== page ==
Canadian HR Reporter

June 1, 2015

Canadian HR Reporter is the national journal of human resource management. It features the latest workplace news, HR best practices, employment law commentary and tools and tips for employers to get the most out of their workforce.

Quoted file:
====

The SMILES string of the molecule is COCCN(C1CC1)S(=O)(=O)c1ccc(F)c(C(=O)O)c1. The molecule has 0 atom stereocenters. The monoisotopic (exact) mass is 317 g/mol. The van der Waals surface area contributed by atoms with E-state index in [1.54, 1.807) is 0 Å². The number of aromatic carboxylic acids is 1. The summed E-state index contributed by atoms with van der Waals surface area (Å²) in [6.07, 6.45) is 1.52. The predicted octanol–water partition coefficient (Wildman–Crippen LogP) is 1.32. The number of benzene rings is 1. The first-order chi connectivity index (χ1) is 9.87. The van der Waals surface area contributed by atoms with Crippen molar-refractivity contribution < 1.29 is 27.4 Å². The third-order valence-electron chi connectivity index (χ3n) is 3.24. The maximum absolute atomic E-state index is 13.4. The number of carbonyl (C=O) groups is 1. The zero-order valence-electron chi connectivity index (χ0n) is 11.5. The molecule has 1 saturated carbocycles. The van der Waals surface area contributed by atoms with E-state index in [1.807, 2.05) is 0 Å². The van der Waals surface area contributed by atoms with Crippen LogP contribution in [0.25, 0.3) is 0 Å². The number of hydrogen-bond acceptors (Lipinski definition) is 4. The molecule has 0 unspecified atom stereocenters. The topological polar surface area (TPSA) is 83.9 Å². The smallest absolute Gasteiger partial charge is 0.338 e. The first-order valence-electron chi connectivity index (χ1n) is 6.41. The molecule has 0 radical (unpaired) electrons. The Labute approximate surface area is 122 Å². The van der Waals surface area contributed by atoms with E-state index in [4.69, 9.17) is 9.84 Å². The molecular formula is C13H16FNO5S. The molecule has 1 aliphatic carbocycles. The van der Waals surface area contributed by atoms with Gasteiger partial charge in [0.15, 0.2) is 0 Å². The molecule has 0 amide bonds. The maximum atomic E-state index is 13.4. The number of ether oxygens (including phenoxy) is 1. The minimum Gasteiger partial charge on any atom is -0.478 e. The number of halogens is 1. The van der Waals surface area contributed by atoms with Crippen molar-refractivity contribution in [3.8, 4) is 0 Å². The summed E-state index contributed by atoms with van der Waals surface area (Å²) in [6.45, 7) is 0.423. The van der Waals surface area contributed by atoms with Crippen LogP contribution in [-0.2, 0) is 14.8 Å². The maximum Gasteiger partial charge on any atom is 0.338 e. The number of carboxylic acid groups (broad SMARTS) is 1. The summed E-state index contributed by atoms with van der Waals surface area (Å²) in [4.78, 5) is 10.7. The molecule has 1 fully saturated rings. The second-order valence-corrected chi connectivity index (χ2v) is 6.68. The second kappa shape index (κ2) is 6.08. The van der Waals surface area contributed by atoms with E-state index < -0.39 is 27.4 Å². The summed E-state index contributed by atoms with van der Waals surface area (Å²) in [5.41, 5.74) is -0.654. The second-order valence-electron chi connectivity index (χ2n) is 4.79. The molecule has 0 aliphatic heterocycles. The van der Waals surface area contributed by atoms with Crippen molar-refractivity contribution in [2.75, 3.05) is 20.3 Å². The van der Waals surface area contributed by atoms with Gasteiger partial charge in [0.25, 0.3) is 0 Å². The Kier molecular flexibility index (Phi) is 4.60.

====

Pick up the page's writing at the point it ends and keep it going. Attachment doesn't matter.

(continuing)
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PM40065782 RO9496 June 1, 2015 INSIDE SERVING UP SUSHI City of Richmond casts a wide net in building the perfect wellness program for employees Orange crush What the stunning victory by the NDP in Alberta means page 3 No-pay list Worker asks for pay, boss calls him a terrorist page 5 Rotten apples Dealing with the 5 types of attitude problems at work page 19 page 13 Emplo y ment Law Today Canad a ian Expert opinions from the best employment lawyers in Canada CELT1504-2015 ad.indd 1 2015-01-09 11:07 AM Bad behaviour, zero tolerance Employers less gun shy about terminations for off-duty conduct BY SARAH DOBSON THE TSUNAMI that is social media could mean employers are being faster, more decisive — and harsh — when it comes to employ- ees' off-duty behaviour, as seen with a recent incident in Toronto. Several soccer fans were cap- tured on camera at a Toronto Football Club (TFC) game in May making derogatory comments to- wards a female news reporter. e men were continuing a viral trend that's spread in several countries of people yelling offensive state- ments during live broadcasts. When CityNews reporter Shauna Hunt confronted two men about it, they called it "hilarious," "amazing" and "substantial." But one of the men, Shawn Simoes, was fired from his $106,000-a- year-job at Hydro One almost as soon as the story hit the airwaves. Simoes was an assistant network management engineer/officer, ac- cording to Ontario's Sunshine List of public sector employees making more than $100,000. His employer said he violated its code of conduct. "Respect for all people is in- grained in the code and our values. We are committed to a work envi- ronment where discrimination or harassment of any type is met with zero tolerance," said Hydro One on Twitter. As with any emerging issue, there was a lot of conflicting ad- vice as to what to do, said CEO Carmine Marcello in an interview with the National Post. "But, at the end of the day, it was a pretty simple decision. We just quite frankly looked at who we are, what our core values are, and we made a values-based decision and decided we couldn't condone that kind of behaviour. We had to send a clear message to the employee and, quite frankly, to our employee base, and made a decision to ter- minate him." The situation follows closely on the heels of the Jian Ghomeshi scandal at CBC, where the former on-air host was fired in 2014 after allegations of sexual assault. "I'm sure Hydro One was sensi- tive to that and wanted to be seen as acting decisively," said Bill Gale, a partner at Grosman, Grosman & Gale in Toronto. There was a time when this kind of off-duty behaviour may not have registered the same way, but court decisions have made it clear these types of cases are go- CityNews reporter Shauna Hunt speaks to Shawn Simoes at a Toronto Football Club game in Toronto on May 10. Simoes was subsequently fired by Hydro One, suggesting employers have less tolerance for off-duty behaviour. Credit: CityNews Toronto SITUATIONS > pg. 9 No cure-all for sick notes Court reaffirms HR can ask for 'better' sick note BY LIZ BERNIER GOING to the doctor to get a sick note is no picnic for employees — the added administrative task for an already-ailing worker may seem overly prescriptive. But employees often are sent back to secure a "better" doctor's note if the first one is considered sparse on detail. at was the case in a recent Federal Court of Appeal case, Western Grain By-Products Storage Ltd. v. Donaldson, which found the employer was entitled to a more detailed sick note than the original two-liner because it stated simply the employee was "now ca- pable of returning to his job." The employee, absent for 25 weeks, was required by his em- ployer to present a better doctor's note "as to his fitness level in rela- tion to his duties and the work en- vironment" before he would be al- lowed to return to work. e Fed- eral Court of Appeal found it was reasonable for the employer to re- quire such additional information. How much information? Employers asking for more de- tailed medical notes is actually fairly common, said Kevin Chap- man, director of health policy and promotion at Doctors Nova Scotia in Dartmouth, N.S. "We get that a fair bit, actually. One of the things we get every now and then, for example, is a return- to-work kind of thing, and duty to accommodate… we get a lot with workers' compensation, for exam- ple, or somebody who has been on short-term disability," he said. But there's always tension in- volved in employee medical infor- mation and requests for that infor- mation, said Matthew Curtis, an associate at Dentons in Toronto. "And the tension is the legal is- sues that arise from privacy law and human rights law, as well as an employer's obligations under workplace safety," he said. "When it comes to requesting employee medical information, an employer needs to be very careful about how they request that information." Generally speaking, an employer is within its rights to ask for medi- cal verification that an employee who has been off for some time is fit to return to work, said Hen- drik Nieuwland, partner at Shields O'Donnell MacKillop in Toronto. "Typically, that is legally per- missible under the procedural obligations under the duty to PHYSICIANS > pg. 11 Family status and teacher strikes Recent court decisions could mean employers have to be more flexible in accommodating working parents BY SARAH DOBSON TEACHER STRIKES seem to be an increasingly common oc- currence. ey struck last year in British Columbia, with a strike stretching from mid-June to mid- September. And this year, they've been rolling out in Ontario, starting with secondary schools and, more recently, elementary ones. So what does this mean for em- ployee accommodation when it comes to parents with kids? Re- cent court decisions suggest em- ployers could be on the hook more so than in the past. "We're seeing a change, let's say an evolution, in our society that's making the needs of the family more interwoven into the fabric of society, so that the workplace is needing to accept and bend the rules a bit more than it used to," said Nancy Shapiro, a partner at Koskie Minsky in Toronto. Employers will have to step up more, according to Robin Gage, a partner at Underhill Gage Litiga- tion in Victoria. "New case law certainly will put a bit more onus on them to at least PROVINCIAL > pg. 10